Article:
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Publication numberUS20080027835 A1
Publication typeApplication
Application numberUS 11/507,426
Publication dateJan 31, 2008
Filing dateAug 22, 2006
Priority dateJul 31, 2006
Publication number11507426, 507426, US 2008/0027835 A1, US 2008/027835 A1, US 20080027835 A1, US 20080027835A1, US 2008027835 A1, US 2008027835A1, US-A1-20080027835, US-A1-2008027835, US2008/0027835A1, US2008/027835A1, US20080027835 A1, US20080027835A1, US2008027835 A1, US2008027835A1
InventorsScott Andrew LeMasters, Andrew Christopher Stein, Douglas Clifford Meyer
Original AssigneeCaterpillar Inc.
Export CitationBiBTeX, EndNote, RefMan
External Links: USPTO, USPTO Assignment, Espacenet
Methods for maintaining inventory records between audit periods
US 20080027835 A1
Abstract
A method for maintaining inventory records between audit periods includes establishing a virtual bin associated with an actual inventory record and collecting data indicative of actual quantities of one or more products associated with an inventory. The data indicative of the actual quantities of each of the one or more products is compared with the inventory record associated with the corresponding product. An inventory adjustment factor is determined for each of the one or more products based on the comparison. The inventory adjustment factor for each of the one or more products is stored in the virtual bin. The method also includes adjusting the inventory record associated with each of the one or more products based on the stored inventory adjustment factor.
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Claims(20)
1. A method for maintaining inventory records, comprising:
establishing a virtual bin associated with an actual inventory record;
collecting data indicative of actual quantities of one or more products associated with an inventory;
comparing the data indicative of the actual quantities of each of the one or more products with the inventory record associated with the corresponding product;
determining an inventory adjustment factor for each of the one or more products based on the comparison;
storing the inventory adjustment factor for each of the one or more products in the virtual bin; and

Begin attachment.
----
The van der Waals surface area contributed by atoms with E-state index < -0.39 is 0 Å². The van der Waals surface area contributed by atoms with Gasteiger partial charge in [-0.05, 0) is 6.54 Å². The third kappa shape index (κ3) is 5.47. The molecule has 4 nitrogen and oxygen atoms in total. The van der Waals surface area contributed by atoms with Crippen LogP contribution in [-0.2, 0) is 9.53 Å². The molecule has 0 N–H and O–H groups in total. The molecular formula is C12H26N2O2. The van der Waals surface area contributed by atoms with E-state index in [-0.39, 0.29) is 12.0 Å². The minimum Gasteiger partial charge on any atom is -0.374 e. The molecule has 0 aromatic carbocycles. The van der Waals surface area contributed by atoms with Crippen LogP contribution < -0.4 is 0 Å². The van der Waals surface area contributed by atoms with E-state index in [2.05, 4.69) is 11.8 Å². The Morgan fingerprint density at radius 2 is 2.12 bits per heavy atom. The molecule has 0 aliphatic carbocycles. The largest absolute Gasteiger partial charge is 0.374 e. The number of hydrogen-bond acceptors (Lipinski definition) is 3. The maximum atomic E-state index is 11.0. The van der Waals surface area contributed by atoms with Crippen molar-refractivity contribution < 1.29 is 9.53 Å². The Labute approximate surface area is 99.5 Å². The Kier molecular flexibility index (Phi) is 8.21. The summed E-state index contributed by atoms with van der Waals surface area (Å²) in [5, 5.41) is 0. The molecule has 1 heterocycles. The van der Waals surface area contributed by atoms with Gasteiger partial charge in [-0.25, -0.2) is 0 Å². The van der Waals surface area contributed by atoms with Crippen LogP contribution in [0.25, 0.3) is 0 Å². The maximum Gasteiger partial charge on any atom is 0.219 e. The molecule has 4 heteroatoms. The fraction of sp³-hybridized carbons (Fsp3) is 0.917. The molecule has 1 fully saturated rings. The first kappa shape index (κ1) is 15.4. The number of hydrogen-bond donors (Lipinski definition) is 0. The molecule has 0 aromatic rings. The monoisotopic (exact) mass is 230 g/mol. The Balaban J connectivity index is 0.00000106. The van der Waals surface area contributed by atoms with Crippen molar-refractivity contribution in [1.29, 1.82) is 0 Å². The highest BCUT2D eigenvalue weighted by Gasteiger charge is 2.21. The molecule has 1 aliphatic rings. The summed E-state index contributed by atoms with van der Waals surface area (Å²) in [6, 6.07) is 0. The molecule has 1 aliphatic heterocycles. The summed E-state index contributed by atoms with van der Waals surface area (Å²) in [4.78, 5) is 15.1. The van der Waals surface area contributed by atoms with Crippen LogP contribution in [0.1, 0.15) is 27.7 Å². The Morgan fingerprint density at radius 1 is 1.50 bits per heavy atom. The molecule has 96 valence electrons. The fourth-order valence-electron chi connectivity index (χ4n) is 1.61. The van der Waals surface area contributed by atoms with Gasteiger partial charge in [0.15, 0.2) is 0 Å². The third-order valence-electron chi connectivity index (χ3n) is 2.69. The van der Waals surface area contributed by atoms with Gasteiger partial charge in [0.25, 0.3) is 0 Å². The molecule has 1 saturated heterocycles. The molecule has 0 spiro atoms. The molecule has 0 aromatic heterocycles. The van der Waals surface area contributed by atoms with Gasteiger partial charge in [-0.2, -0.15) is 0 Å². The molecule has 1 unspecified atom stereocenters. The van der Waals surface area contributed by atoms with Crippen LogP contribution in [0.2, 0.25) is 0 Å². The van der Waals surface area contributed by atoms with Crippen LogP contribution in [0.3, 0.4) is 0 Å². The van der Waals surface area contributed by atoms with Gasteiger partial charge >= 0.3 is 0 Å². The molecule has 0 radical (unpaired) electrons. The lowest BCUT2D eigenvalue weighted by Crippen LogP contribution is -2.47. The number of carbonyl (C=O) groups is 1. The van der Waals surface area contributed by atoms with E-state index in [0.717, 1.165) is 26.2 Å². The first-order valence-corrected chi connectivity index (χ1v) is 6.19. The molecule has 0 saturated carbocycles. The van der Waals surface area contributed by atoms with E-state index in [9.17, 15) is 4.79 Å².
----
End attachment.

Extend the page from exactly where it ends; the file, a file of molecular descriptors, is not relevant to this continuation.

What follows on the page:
adjusting the inventory record associated with each of the one or more products based on the stored inventory adjustment factor.
2. The method of claim 1, wherein collecting data includes:
selecting one or more part numbers associated with the one or more products; and
performing a physical count of each product corresponding to the one or more selected part numbers.
3. The method of claim 2, further including:
analyzing the inventory record based on historical inventory records;
identifying one or more trends in inventory records adjustments based on the analysis; and
modifying a inventory control process to address the one or more trends in inventory records adjustments.
4. The method of claim 3, wherein modifying an inventory control process includes performing one or more additional physical counts at predetermined intervals.
5. The method of claim 1, wherein the inventory adjustment factor includes a net inventory adjustment factor, the net inventory adjustment factor including a sum of inventory adjustment factors since a preceding auditing reconciliation period.
6. The method of claim 1, wherein the storing further includes updating an inventory adjustment factor for each of the one or more products in the virtual bin based on a change in the data indicative of the actual quantities of each of the one or more products.
7. The method of claim 1, wherein the adjusting further includes reporting the adjusted inventory record to an auditing agency in response to a request from the auditing agency.
8. The method of claim 1, wherein the adjusting further includes reporting the adjusted inventory record to an auditing agency by an auditing reconciliation deadline.
9. The method of claim 1, wherein the adjusting further includes reporting the adjusted inventory record to an auditing agency if the adjusted inventory record is substantially identical to the inventory record.
10. A method for maintaining inventory records, comprising:
establishing a virtual inventory record based on an actual inventory record;
collecting data indicative of actual quantities of one or more products associated with an inventory;
comparing the data indicative of the actual quantities of each of the one or more products with the actual inventory record associated with the corresponding product;
periodically updating the virtual inventory record associated with each of the one or more products based on a change in the data indicative of the actual quantities of each of the one or more products; and
adjusting the actual inventory record associated with each of the one or more products based on the virtual inventory record associated with each of the one or more products.
11. The method of claim 10, wherein collecting data includes: